Northern Lights

Minnesota Howls-23 Minutes

141 posts in this topic

Hello all-

I would like to encourage you to listen to some very impressive audio taken in northern Minnesota earlier this year. The website that is hosting the file is brand new and just went live this morning. It is called the Sasquatch Researchers Association or SRA and was started by former BFRO investigators wanting to share with the rest of the community their experiences without restrictions. I just happen to be part of the group, so that is why you are literally the first to know about it.

Please feel free to share this link with anyone you feel would enjoy listening to it. I would suggest reading the background and the analysis done by the SRA team. It is impressive. I will be around to answer questions if you have any. Thanks and enjoy.

NL

http://sasquatchresearchers.org/march-2012-minnesota-howls/

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Very Dynamic...........Wow! I can pick out some coyotes, some wolves and lots of unknown! :thumbsup: The clatter at 16:30 seems somewhat mechanical though. A great catch and good job. :)

17:45-18:24 are AMAZING! I've never heard that in the wild.

Edited by thermalman
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It always seems to be " former BFRO....... " these days.

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^I can't take credit for this, but someone said the BFRO is like high school. Everyone goes there and eventually graduates to something better.

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Great listening ! It seems to start out, canine.. although I have no experience hearing wolves in the field. The most interesting segment for me.. is from around 14 to 19 minutes. The rapid knocks or slaps.. is very much like what I recorded and heard, one night in the field. The louder howls in this part of the recording, are certainly not canine.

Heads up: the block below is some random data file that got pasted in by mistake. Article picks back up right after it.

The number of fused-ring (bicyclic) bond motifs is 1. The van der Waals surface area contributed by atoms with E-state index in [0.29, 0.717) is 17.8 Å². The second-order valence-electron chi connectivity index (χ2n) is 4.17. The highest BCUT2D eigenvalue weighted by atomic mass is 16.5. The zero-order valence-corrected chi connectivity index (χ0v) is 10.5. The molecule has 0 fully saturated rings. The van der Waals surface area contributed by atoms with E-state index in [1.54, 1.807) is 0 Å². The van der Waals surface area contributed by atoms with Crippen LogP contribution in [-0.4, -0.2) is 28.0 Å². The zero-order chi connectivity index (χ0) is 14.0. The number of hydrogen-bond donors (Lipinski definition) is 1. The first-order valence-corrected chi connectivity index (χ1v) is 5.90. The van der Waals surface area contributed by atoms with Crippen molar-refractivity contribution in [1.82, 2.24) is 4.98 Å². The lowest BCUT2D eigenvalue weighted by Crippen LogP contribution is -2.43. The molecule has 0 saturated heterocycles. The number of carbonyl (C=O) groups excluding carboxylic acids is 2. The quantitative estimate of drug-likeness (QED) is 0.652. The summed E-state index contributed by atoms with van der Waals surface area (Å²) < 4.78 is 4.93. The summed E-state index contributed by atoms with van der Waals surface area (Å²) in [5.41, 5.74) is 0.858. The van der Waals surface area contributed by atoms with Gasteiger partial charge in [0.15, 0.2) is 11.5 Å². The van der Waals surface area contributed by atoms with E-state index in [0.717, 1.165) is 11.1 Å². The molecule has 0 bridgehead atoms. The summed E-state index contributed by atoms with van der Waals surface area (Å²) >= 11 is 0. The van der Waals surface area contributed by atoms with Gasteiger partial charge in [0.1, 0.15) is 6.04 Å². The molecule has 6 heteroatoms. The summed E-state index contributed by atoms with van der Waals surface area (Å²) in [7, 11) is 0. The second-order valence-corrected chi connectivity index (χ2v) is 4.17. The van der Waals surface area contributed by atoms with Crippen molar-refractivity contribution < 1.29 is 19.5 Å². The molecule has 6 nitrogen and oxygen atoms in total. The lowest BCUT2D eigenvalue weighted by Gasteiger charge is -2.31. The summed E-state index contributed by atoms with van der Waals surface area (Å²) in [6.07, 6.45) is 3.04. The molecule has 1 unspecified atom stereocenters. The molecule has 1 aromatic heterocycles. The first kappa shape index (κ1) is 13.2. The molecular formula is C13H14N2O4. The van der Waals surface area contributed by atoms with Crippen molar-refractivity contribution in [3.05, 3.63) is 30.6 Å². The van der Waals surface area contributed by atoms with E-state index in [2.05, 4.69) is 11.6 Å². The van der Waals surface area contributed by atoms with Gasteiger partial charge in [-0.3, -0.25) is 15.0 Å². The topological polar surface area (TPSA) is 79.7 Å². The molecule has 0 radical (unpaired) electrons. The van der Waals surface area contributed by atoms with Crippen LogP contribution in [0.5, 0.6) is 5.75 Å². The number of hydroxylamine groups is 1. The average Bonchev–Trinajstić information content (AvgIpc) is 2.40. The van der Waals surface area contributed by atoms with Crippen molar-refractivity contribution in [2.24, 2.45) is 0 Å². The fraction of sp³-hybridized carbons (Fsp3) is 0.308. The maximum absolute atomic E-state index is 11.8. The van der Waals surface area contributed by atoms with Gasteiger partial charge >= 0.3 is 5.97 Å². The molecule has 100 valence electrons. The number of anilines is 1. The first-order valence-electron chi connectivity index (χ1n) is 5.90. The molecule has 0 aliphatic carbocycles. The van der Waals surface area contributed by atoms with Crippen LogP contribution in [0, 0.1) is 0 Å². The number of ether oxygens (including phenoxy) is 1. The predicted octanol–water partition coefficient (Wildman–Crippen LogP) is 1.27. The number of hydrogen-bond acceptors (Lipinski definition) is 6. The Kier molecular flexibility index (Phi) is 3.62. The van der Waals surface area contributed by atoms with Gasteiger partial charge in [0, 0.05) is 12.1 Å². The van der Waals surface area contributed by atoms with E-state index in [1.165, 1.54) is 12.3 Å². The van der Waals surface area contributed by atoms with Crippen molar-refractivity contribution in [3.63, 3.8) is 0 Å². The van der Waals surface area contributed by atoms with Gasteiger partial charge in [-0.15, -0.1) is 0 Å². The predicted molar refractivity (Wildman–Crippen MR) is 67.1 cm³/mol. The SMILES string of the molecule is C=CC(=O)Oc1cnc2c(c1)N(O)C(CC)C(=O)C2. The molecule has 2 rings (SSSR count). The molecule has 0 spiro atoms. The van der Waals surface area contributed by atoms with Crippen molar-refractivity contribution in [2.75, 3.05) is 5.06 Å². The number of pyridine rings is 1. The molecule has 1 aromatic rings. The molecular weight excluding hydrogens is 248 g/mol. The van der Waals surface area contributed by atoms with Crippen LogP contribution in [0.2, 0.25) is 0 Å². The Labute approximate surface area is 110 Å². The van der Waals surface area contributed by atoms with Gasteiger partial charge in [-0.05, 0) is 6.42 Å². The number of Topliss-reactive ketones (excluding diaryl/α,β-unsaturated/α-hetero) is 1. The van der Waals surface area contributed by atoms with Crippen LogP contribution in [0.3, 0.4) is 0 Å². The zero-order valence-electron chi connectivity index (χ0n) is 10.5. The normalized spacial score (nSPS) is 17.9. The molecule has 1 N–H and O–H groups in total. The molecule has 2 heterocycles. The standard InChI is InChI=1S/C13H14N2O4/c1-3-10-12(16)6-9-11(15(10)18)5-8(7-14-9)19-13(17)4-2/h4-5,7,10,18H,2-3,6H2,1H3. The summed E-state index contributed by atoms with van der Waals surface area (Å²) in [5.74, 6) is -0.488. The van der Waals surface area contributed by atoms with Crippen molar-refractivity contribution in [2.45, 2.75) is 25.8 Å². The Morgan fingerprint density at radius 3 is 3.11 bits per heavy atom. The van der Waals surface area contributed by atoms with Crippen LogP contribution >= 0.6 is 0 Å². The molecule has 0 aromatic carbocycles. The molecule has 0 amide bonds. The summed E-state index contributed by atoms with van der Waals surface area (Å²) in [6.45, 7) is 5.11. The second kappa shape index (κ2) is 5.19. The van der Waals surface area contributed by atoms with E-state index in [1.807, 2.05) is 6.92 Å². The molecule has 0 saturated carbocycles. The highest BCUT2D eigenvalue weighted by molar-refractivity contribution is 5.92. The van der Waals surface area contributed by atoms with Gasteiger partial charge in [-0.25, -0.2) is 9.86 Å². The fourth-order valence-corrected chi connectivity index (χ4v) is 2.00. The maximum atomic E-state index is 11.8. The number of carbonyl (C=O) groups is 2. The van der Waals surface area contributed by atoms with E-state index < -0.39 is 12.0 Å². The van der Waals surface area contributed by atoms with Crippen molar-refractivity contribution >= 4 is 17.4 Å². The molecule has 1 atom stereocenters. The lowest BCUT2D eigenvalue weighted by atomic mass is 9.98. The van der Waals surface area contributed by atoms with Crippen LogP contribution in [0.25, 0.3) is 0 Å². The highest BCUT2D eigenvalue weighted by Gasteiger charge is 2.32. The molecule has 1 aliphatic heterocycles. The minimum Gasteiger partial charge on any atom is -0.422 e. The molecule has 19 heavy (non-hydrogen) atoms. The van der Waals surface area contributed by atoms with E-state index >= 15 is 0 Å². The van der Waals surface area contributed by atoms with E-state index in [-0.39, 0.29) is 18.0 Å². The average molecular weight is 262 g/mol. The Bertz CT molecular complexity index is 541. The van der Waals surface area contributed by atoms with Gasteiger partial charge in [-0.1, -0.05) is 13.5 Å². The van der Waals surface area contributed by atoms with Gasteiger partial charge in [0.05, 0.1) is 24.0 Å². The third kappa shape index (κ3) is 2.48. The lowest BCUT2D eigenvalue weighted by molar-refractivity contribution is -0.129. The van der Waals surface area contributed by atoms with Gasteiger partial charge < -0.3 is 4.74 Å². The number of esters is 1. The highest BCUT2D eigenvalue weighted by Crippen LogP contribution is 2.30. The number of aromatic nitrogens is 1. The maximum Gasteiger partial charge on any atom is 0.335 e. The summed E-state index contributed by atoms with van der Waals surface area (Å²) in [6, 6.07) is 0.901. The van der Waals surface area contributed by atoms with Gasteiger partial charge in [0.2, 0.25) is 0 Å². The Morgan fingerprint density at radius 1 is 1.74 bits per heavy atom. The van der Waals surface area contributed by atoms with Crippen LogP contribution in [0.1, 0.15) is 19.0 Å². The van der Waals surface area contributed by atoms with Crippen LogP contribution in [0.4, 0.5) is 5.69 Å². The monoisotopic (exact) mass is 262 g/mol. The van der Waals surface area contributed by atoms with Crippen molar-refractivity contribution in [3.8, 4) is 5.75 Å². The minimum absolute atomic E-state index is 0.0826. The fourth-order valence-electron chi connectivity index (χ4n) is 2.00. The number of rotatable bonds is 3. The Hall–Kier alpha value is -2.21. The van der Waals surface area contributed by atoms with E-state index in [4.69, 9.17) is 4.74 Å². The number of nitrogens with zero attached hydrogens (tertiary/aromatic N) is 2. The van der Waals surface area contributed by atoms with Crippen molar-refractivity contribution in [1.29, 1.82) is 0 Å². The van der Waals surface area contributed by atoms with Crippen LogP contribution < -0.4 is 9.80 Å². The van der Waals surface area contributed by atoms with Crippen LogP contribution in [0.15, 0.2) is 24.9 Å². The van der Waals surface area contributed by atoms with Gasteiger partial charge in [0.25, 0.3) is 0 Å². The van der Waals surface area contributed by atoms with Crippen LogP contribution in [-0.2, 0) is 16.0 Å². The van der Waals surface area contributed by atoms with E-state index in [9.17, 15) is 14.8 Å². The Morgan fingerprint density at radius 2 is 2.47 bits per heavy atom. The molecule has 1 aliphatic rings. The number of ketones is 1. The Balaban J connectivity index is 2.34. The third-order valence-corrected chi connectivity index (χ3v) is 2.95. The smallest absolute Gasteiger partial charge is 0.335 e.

Do you (Northern Lights) think the audio started out wolves, and then the subjects took over and silenced (or interacted with) the wolves.. or do you think it is all the subjects (loudest howls) in the audio ? If so, they can sure do a great wolf howl (comparing them to recorded wolf howls) .

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Very well done with great explanations, some of the best presented work I’ve listened to.

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The fun and frustrating thing about audio files is unless there is video, it's all a matter of opinion. Andy did the write up on the analysis and is saying canine could be heard, but I've heard lots of wolves and coyotes while out and these recordings don't sound like any that I've ever heard.

My favorite part is at the end of the 8:30 to 12 minute section.

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The fun and frustrating thing about audio files is unless there is video, it's all a matter of opinion.

Indeed.

My favorite part is at the end of the 8:30 to 12 minute section.

Yes, that's where there are also several vocals (last two), I would consider non canine. The rising and falling (wooo) vocal, is very unique.

Edited by imonacan
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Must be something about train whistles that get things howling